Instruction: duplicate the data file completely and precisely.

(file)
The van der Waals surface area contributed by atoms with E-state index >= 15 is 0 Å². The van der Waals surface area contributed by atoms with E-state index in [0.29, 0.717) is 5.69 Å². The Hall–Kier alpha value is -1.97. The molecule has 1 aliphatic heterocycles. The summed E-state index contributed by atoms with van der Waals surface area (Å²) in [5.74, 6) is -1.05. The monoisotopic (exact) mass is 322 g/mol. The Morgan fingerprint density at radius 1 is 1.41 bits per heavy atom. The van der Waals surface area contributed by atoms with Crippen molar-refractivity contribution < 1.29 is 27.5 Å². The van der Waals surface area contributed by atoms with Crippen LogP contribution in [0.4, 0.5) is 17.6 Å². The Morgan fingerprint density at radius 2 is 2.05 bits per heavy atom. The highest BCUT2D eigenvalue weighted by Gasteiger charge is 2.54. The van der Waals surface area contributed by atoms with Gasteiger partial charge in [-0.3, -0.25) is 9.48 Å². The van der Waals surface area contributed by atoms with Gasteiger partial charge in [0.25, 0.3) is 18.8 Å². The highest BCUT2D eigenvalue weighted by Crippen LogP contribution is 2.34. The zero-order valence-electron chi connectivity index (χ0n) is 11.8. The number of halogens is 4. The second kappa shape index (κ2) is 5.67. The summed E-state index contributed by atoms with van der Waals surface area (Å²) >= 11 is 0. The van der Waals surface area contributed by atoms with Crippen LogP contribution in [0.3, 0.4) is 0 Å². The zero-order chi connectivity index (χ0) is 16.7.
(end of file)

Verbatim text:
The van der Waals surface area contributed by atoms with E-state index >= 15 is 0 Å². The van der Waals surface area contributed by atoms with E-state index in [0.29, 0.717) is 5.69 Å². The Hall–Kier alpha value is -1.97. The molecule has 1 aliphatic heterocycles. The summed E-state index contributed by atoms with van der Waals surface area (Å²) in [5.74, 6) is -1.05. The monoisotopic (exact) mass is 322 g/mol. The Morgan fingerprint density at radius 1 is 1.41 bits per heavy atom. The van der Waals surface area contributed by atoms with Crippen molar-refractivity contribution < 1.29 is 27.5 Å². The van der Waals surface area contributed by atoms with Crippen LogP contribution in [0.4, 0.5) is 17.6 Å². The Morgan fingerprint density at radius 2 is 2.05 bits per heavy atom. The highest BCUT2D eigenvalue weighted by Gasteiger charge is 2.54. The van der Waals surface area contributed by atoms with Gasteiger partial charge in [-0.3, -0.25) is 9.48 Å². The van der Waals surface area contributed by atoms with Gasteiger partial charge in [0.25, 0.3) is 18.8 Å². The highest BCUT2D eigenvalue weighted by Crippen LogP contribution is 2.34. The zero-order valence-electron chi connectivity index (χ0n) is 11.8. The number of halogens is 4. The second kappa shape index (κ2) is 5.67. The summed E-state index contributed by atoms with van der Waals surface area (Å²) >= 11 is 0. The van der Waals surface area contributed by atoms with Crippen LogP contribution in [0.3, 0.4) is 0 Å². The zero-order chi connectivity index (χ0) is 16.7.